In all three instances (and in numerous others), Cavell tells us what to think and how he feels. When a critic tells us what to think without making evident how he feels, we end up with a properly empty opinion. “You won’t see a better film this year.” “Anyone with taste will know this is a masterpiece.” “A film that will give you food for thought.” But how does one arrive at full opinion, how to have a thought about the film that also reflects a feeling? Earlier we discussed going too far analytically, but we of course must also accept that this is rather more evolved and ambitious than the critical proclamations we have just caricatured. But it still seems like a variation on telling us what to think if we don’t quite sense the writing reflects what the theorist is feeling. When Laura Mulvey says in ‘Visual Pleasure and Narrative Cinema’ that “an active/passive heterosexual division of labour has similarly controlled narrative structure. According to the principles of the ruling ideology and the psychical structures that back it up, the male figure cannot bear the sexual objectification. Man is reluctant to gaze at his exhibitionist like”, do we know what she feels? Mulvey’s is of course a very important essay, but we often find remarks in it that indicate no existential bodily relationship with the material, and settles for assumptions about the other sex.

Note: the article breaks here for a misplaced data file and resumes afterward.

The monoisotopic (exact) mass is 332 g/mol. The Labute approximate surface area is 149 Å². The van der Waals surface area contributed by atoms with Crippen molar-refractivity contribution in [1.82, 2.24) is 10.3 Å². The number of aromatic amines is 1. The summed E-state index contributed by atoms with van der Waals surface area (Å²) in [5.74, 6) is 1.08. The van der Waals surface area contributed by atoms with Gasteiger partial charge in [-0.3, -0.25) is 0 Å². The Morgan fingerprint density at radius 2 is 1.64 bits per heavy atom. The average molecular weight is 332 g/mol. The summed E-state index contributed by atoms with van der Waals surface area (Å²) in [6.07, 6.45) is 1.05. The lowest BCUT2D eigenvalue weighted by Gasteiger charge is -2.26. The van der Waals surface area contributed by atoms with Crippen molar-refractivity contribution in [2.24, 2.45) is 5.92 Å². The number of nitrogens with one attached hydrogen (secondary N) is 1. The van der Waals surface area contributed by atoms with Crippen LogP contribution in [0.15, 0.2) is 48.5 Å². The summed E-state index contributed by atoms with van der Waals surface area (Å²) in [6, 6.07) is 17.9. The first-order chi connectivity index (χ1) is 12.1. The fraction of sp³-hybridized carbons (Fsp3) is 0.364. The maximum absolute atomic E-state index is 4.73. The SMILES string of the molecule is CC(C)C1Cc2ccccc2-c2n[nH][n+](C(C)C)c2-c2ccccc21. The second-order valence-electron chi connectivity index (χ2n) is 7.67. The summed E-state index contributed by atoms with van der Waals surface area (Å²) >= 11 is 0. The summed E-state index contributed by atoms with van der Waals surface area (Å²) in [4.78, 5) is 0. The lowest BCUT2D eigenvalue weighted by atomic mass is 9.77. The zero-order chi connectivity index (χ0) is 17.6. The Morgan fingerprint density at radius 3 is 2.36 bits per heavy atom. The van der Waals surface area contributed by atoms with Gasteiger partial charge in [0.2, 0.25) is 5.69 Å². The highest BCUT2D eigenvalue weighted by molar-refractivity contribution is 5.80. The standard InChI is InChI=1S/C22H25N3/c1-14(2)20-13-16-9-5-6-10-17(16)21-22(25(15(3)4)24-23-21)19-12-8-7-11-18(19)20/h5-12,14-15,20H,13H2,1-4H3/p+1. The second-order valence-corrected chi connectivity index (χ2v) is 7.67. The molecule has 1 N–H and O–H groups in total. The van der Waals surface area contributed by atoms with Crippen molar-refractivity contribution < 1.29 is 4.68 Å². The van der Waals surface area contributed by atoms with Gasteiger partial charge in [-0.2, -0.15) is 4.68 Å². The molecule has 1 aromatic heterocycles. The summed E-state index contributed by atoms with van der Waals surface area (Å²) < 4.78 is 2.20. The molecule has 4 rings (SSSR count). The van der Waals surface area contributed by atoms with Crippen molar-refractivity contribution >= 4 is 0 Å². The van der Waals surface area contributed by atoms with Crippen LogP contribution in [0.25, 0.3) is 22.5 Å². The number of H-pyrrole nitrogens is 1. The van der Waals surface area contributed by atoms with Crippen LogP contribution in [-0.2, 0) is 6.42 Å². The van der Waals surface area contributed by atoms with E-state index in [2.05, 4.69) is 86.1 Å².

Cavell isn’t impervious to such generalisations either, but they are much more embodied, however problematic. “In paintings and in the theater, clothes reveal a person’s character and his station, also his body and his attitudes. The clothes are the body, as the expression is the face. In movies, clothes conceal…a woman in a movie is dressed (as she is, when she is, in reality), hence potentially undressed.” (The World Viewed) Both Mulvey and Cavell’s are potentially sexist statements, and Cavell’s probably the more troublesome; one that might even justify Mulvey’s claims. However, while Mulvey offers feminist objectivity, Cavell practises a masculine subjectivity. He takes responsibility for the experience of watching the film: his remark is that of a man conforming to Warshow’s claim, no matter how troublesome we might find the remarks. Mulvey doesn’t so much take responsibility for her own views, but assumes to know the perspective of the opposite sex. Her remarks might be exemplified in Cavell’s comment, but we nevertheless can see there is a difference between expression and attribution. Cavell expresses his idea that films contain nude bodies underneath the clothing as he feels a painting of a dressed person does not, and to explore his position he uses the woman as an example, adding, “a nude is a fine thing initself, and no reason is required to explain nakedness; we were born that way, and besides, “the human body is the best picture of the human soul.” But to be undressed is something else, and it does require a reason; in seeing a film of a desirable woman we are looking for a reason.” Some might balk at Cavell’s assumption that the reader would like to see a naked woman, but this is the writer’s perspective we are invited to share; it isn’t an attribution we are expected to agree with. When Mulvey says an “active passive heterosexual division of Labour has similarly controlled narrative structure”, we have much more a comment that isn’t about experiencing cinema but making certain claims from a position beyond Mulvey’s own perceptions. This of course doesn’t make Mulvey’s insights worthless; far from it. But it does make them very different from Cavell’s in their presentation. When she says “the paradox of phallocentrism in all its manifestations is that it depends on the image of the castrated woman to give order and meaning to its world” we might say hang on a minute. When she adds, “an idea of woman stands as lynch pin to the system: it is her lack that produces the phallus as a symbolic presence, it is her desire to make good the lack that the phallus signifies”, we might find the Freudian bolstering too flimsy a foundation upon which to premise the gaze in cinema as masculine. We may feel she is reading too much into it because she has read too much Freud, and while Freud is a monumental thinker that doesn’t mean we have to take what he says as a given. By predicating her article on Freudian psychoanalysis, the essay can be ingenious but problematic. When Mulvey believes: “woman’s desire is subjected to her image as bearer of the bleeding wound, she can exist only in relation to it”, a twofold insistence is present. A Freudian underpinning meets a feminist militancy. “Woman then stands in patriarchal culture as signifier for the male other, bound by a symbolic order in which man can live out his phantasies and obsessions through linguistic command by imposing them on the silent image of woman still tied in her place as bearer of meaning, not maker of meaning.” Are we getting closer to the experience of the film or further away from it? There are important issues of representation being addressed here (Mulvey’s piece isn’t one of the most quoted in film studies for nothing), but the tone often feels at one remove. This of course is partly Mulvey’s very point: how can she experience the film if it is so designed to reflect a male gaze rather than a female one? She has to read too much into the film because it is attending so little to her.